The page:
How the rupee rallied from Rs80/$ to Rs78.5/$
At one point, it looked like the rupee would break beyond Rs80/$ and move towards 81 and 82/$. However, the sentiments changed sharply in the first two days of August 2022 as the rupee appreciated from 80/$ to 78.5/$. Of course, the rupee did weaken again on Wednesday but the situation is not as grim as it appeared for the rupee just about a few days back. The rupee touched a 1-month high during the week. There were several reasons responsible for the sharp appreciation in the rupee during the week.
One of the key reasons for the sharp appreciation in the rupee was the sharp fall in the US Treasury yields to around the 2.7% mark. This was on the back of easing bets that the aggressive Federal Reserve monetary action may not become a reality amid recession fears. The dollar strength was on the back of hawkish Fed talk but if the Fed did not get all that hawkish then the dollar was bound to weaken. That is a key reason that led to fall in the dollar index (DXY), fall in dollar value and a consequent strength in the Indian rupee.
While the diminishing odds of more aggressive Fed rate hikes was one reason, the other reason was the apparent turnaround in FPI sentiments. FPIs had been net sellers in Indian equities in the previous 9 months between October 2021 and June 2022. During this period, the FPIs had sold equities worth more than $35 billion. However, in July, FPIs were net buyers to the tune of $618 million. That looks paltry in comparison, but the tide did turn in July and August has maintained that trend. That also helped the rupee value.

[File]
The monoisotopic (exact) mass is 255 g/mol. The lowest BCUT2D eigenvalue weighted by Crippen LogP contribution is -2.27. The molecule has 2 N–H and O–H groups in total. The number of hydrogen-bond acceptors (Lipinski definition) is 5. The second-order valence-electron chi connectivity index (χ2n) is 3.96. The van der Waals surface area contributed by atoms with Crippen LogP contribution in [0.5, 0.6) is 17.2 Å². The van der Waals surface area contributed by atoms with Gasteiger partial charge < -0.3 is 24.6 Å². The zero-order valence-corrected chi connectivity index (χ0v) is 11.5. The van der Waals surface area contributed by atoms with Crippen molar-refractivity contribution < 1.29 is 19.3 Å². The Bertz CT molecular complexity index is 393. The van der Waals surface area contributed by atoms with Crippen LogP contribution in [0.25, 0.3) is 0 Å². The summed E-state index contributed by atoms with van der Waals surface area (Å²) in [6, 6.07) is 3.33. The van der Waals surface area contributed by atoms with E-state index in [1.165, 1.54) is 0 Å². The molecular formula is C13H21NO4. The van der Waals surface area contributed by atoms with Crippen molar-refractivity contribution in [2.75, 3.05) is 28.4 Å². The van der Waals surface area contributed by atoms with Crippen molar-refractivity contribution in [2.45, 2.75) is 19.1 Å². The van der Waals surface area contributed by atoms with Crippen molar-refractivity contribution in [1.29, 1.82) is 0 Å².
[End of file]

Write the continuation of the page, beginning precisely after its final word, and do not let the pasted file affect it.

Traditionally, crude has been a key driver of the rupee weakness. The sharp fall in the rupee had started when the Brent prices had risen to $130/bbl amidst the Russia-Ukraine war. That is not surprising considering that India depends on oil imports for 85% of its daily crude needs. However, with recessionary fears building up, the oil prices have fallen sharply to below the $100/bbl mark. That has been one more factor that gives hope that the current account should face reduced pressure and that has helped the rupee.
But beyond all these factors, there was one very technical factor that led to the sharp appreciation in the Indian rupee. For example, the exporters had held back converting dollars into rupees on the hope that the rupee would weaken to 81/82 per dollar. However, as the RBI stood strong in support of the rupee, the exporters made a rush to convert their dollars into Indian rupees. This pressure also caused a technical weakness in the dollar and propped the rupee higher. But what about the longer term trend?
The short term trend is one side of the story, but long term trend is still hazy. India has touched merchandise trade deficit of $100 billion in the first four months of FY23. That means, India could end up with merchandise trade deficit for the full year at closer to $300 billion. That is more than 50% higher compared to last year and with services trade still tepid, it will put a lot of pressure on the current account deficit. In the longer run, the pressure on the rupee could continue, notwithstanding the short term bounce in the INR.
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